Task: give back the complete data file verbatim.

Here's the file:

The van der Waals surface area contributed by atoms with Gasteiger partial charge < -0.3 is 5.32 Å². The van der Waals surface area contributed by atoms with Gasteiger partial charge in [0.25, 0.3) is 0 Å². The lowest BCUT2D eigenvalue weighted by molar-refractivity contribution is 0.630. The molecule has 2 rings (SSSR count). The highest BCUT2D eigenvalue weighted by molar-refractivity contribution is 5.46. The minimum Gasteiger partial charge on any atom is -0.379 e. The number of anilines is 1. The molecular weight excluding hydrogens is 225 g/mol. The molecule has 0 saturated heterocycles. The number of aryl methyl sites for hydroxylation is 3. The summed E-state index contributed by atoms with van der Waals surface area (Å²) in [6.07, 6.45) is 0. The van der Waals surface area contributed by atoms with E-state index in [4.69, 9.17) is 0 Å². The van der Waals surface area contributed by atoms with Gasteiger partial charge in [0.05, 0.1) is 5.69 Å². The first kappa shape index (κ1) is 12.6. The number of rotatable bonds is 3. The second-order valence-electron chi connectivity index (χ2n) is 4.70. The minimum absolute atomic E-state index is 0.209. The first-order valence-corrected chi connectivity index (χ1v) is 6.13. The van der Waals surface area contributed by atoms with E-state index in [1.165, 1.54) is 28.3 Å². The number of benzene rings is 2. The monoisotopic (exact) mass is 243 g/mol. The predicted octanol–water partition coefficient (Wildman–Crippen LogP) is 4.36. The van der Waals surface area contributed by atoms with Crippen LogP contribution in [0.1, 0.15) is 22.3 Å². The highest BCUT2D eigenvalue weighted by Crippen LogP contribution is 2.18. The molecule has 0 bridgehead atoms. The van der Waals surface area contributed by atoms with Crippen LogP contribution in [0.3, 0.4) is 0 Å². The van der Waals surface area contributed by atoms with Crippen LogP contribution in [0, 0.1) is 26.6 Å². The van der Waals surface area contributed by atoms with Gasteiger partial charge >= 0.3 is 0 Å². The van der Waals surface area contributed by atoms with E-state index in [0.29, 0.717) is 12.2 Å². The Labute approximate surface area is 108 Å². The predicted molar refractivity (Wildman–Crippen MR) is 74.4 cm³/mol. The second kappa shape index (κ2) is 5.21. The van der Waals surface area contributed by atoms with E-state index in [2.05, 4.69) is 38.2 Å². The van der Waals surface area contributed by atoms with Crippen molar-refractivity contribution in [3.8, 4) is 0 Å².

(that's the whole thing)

The van der Waals surface area contributed by atoms with Gasteiger partial charge < -0.3 is 5.32 Å². The van der Waals surface area contributed by atoms with Gasteiger partial charge in [0.25, 0.3) is 0 Å². The lowest BCUT2D eigenvalue weighted by molar-refractivity contribution is 0.630. The molecule has 2 rings (SSSR count). The highest BCUT2D eigenvalue weighted by molar-refractivity contribution is 5.46. The minimum Gasteiger partial charge on any atom is -0.379 e. The number of anilines is 1. The molecular weight excluding hydrogens is 225 g/mol. The molecule has 0 saturated heterocycles. The number of aryl methyl sites for hydroxylation is 3. The summed E-state index contributed by atoms with van der Waals surface area (Å²) in [6.07, 6.45) is 0. The van der Waals surface area contributed by atoms with E-state index in [4.69, 9.17) is 0 Å². The van der Waals surface area contributed by atoms with Gasteiger partial charge in [0.05, 0.1) is 5.69 Å². The first kappa shape index (κ1) is 12.6. The number of rotatable bonds is 3. The second-order valence-electron chi connectivity index (χ2n) is 4.70. The minimum absolute atomic E-state index is 0.209. The first-order valence-corrected chi connectivity index (χ1v) is 6.13. The van der Waals surface area contributed by atoms with E-state index in [1.165, 1.54) is 28.3 Å². The number of benzene rings is 2. The monoisotopic (exact) mass is 243 g/mol. The predicted octanol–water partition coefficient (Wildman–Crippen LogP) is 4.36. The van der Waals surface area contributed by atoms with Crippen LogP contribution in [0.1, 0.15) is 22.3 Å². The highest BCUT2D eigenvalue weighted by Crippen LogP contribution is 2.18. The molecule has 0 bridgehead atoms. The van der Waals surface area contributed by atoms with Crippen LogP contribution in [0.3, 0.4) is 0 Å². The van der Waals surface area contributed by atoms with Crippen LogP contribution in [0, 0.1) is 26.6 Å². The van der Waals surface area contributed by atoms with Gasteiger partial charge >= 0.3 is 0 Å². The van der Waals surface area contributed by atoms with E-state index in [0.29, 0.717) is 12.2 Å². The Labute approximate surface area is 108 Å². The predicted molar refractivity (Wildman–Crippen MR) is 74.4 cm³/mol. The second kappa shape index (κ2) is 5.21. The van der Waals surface area contributed by atoms with E-state index in [2.05, 4.69) is 38.2 Å². The van der Waals surface area contributed by atoms with Crippen molar-refractivity contribution in [3.8, 4) is 0 Å².